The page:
“Then I’m just gonna take my ball and go home!” That’s basically the attitude of the Rokita campaign.
In the political world, name recognition and ID are invaluable to candidates running for office. Before someone officially announces a run for office, especially a statewide office, that’s usually one of the first things discussed by a potential candidate and/or campaign. Because if people don’t know who you are, they aren’t likely to vote for you come Election Day.
Raising a candidate’s name ID is the main reason why campaigns spend so much money on television/radio ads. Well, that and attempting to differentiate yourself from your opponents.
Debates among the candidates is an excellent and free opportunity to achieve both of those goals simultaneously, especially when that debate is going to be televised across the state. That’s why a recently announced decision from the Todd Rokita campaign is so utterly mystifying.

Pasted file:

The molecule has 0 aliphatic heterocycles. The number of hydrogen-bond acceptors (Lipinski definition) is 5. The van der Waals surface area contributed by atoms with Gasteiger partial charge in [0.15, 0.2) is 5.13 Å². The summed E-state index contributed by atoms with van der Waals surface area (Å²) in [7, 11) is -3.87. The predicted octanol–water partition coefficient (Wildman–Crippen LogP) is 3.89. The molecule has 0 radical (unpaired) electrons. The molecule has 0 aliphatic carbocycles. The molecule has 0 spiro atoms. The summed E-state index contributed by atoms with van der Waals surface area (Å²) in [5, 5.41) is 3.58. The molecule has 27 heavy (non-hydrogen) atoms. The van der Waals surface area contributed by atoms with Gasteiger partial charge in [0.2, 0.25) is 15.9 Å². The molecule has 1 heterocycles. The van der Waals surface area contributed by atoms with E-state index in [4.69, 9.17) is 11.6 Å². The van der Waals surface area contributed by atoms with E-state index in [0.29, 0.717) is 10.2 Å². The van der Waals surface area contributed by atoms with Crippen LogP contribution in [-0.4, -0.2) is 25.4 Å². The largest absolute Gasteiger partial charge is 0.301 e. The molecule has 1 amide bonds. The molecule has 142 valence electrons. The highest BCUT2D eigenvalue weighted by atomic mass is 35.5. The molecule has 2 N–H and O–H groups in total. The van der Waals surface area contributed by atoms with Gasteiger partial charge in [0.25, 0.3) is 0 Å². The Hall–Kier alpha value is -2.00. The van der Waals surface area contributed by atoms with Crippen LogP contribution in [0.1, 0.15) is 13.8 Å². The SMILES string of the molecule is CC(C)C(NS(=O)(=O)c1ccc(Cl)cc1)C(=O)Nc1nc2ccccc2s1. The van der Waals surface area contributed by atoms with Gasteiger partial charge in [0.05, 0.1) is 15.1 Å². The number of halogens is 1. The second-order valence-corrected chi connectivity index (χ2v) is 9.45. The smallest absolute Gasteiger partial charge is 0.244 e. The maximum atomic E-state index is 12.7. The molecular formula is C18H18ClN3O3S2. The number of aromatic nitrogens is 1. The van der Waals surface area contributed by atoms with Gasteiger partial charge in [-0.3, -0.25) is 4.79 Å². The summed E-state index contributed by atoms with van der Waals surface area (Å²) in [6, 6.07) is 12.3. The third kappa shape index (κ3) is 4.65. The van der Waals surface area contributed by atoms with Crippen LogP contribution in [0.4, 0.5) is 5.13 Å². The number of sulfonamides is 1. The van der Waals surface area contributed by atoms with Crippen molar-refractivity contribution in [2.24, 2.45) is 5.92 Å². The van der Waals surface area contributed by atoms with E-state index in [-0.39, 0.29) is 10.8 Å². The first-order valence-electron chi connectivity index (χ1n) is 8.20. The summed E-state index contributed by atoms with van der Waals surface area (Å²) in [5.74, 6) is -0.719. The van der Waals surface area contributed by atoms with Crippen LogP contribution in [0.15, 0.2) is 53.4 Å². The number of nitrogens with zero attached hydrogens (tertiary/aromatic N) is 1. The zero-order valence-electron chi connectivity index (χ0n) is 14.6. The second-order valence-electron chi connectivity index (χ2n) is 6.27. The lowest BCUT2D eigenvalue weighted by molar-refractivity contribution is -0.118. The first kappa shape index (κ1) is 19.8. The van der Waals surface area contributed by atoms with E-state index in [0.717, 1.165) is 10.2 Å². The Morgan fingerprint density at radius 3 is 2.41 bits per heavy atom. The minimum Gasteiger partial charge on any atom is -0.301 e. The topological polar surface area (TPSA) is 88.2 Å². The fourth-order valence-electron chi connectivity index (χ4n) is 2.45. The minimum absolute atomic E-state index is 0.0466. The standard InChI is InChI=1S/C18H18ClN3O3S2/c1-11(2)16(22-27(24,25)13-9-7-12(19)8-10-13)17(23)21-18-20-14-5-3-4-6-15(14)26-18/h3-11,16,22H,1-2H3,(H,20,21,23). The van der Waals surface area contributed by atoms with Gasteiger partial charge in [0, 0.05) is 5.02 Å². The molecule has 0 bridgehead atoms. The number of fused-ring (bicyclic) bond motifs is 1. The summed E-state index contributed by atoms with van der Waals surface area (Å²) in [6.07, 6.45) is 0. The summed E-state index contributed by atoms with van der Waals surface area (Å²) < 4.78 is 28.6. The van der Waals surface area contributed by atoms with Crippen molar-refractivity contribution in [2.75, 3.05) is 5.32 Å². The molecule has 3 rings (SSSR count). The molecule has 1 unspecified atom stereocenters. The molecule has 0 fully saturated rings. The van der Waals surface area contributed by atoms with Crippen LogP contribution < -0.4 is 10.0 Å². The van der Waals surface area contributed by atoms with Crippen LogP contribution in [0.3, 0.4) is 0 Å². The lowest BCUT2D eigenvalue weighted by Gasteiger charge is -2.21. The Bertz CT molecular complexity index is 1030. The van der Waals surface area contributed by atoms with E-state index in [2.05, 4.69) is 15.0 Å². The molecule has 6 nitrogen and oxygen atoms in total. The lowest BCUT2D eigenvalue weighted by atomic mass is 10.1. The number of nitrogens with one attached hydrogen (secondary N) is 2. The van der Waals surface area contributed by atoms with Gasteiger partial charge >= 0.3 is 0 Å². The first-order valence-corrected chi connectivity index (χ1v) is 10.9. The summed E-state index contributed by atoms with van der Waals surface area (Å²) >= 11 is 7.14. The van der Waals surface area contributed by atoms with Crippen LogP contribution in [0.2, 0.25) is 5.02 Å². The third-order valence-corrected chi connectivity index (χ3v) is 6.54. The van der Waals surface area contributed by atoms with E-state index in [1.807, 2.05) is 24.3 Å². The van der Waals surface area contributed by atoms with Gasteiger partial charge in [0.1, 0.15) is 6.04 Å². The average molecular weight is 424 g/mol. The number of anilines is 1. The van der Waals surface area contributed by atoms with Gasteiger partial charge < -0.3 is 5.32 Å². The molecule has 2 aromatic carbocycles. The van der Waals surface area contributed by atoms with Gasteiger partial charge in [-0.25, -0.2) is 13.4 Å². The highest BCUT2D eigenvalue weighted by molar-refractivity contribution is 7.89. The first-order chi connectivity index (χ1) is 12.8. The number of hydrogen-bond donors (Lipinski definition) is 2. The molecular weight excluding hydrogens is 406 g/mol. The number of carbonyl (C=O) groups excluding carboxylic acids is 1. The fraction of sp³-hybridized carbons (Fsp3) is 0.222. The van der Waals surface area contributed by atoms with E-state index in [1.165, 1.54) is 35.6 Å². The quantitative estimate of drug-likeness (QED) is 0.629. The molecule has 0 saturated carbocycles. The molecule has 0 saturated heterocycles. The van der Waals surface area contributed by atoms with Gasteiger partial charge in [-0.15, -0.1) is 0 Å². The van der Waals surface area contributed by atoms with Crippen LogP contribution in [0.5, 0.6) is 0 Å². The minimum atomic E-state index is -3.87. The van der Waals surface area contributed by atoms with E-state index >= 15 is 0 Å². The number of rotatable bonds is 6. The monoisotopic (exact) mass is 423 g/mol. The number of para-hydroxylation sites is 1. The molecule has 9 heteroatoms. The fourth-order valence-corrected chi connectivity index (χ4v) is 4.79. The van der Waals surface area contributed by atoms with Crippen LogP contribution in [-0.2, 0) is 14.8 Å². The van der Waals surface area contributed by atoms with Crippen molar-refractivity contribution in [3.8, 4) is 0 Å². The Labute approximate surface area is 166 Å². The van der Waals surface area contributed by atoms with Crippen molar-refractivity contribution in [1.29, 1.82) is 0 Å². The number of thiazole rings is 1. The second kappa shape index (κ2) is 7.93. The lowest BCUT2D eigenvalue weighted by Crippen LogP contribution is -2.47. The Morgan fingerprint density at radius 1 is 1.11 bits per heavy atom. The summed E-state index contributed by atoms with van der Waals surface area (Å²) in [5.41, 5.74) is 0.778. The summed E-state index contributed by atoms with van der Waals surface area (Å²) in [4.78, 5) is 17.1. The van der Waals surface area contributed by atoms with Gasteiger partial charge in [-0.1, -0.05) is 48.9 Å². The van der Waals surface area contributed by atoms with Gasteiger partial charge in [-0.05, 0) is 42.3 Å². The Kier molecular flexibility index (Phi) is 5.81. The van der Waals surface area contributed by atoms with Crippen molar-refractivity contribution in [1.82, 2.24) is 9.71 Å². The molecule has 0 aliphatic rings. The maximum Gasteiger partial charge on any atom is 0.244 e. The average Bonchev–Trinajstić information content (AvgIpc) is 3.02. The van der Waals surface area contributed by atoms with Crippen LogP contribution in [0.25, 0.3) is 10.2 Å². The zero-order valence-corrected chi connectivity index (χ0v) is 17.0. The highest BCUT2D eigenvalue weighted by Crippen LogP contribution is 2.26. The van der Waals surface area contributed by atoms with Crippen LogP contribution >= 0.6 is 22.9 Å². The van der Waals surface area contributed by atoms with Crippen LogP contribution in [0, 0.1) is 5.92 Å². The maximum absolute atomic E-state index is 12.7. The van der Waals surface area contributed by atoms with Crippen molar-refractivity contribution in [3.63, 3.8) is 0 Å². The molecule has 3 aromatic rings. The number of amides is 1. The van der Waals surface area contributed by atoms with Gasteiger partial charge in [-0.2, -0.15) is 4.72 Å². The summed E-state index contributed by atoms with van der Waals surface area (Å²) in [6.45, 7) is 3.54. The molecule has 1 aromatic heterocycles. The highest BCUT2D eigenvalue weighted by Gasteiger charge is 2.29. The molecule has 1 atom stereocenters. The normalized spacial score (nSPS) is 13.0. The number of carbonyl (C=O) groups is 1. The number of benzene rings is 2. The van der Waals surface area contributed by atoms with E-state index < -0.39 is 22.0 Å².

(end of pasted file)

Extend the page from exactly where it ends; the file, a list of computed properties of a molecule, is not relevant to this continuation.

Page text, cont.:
The campaign announced Friday that they will not participate in a statewide televised debate on April 30. And what rationale did the campaign give for their decision to skip the debate?
Well, apparently they have other things planned that day, citing scheduling conflicts. Oh, and they also don’t want to deal with “leftist propaganda” and “gotcha questions from liberal media figures, liberal college professors, or other parties interested in attacking Republicans and re-electing Joe Donnelly.”
Um…ok? Except for the fact that the debate is being organized by the nonpartisan Indiana Debate Commission and it’s being moderate dby Indy Politics reporter and WIBC radio host Abdul-Hakim Shabazz. Sure, he may not be as conservative as Tony Katz ( the moderator of the first Republican Senate debate in January) but Abdul is anything but a liberal. I mean, the conservative WIBC doesn’t usually give shows to liberals.
Anyway, the Rokita campaign says “He (Rokita) looks forward to sharing his message with as many Hoosier conservatives as possible between now and election day.”
That statement kind of rings hollow given Friday’s mystifyingly dumb decision to skip an April 30 debate, especially considering Election Day is May 8.
Oh well, more time for Messer and Braun to shine.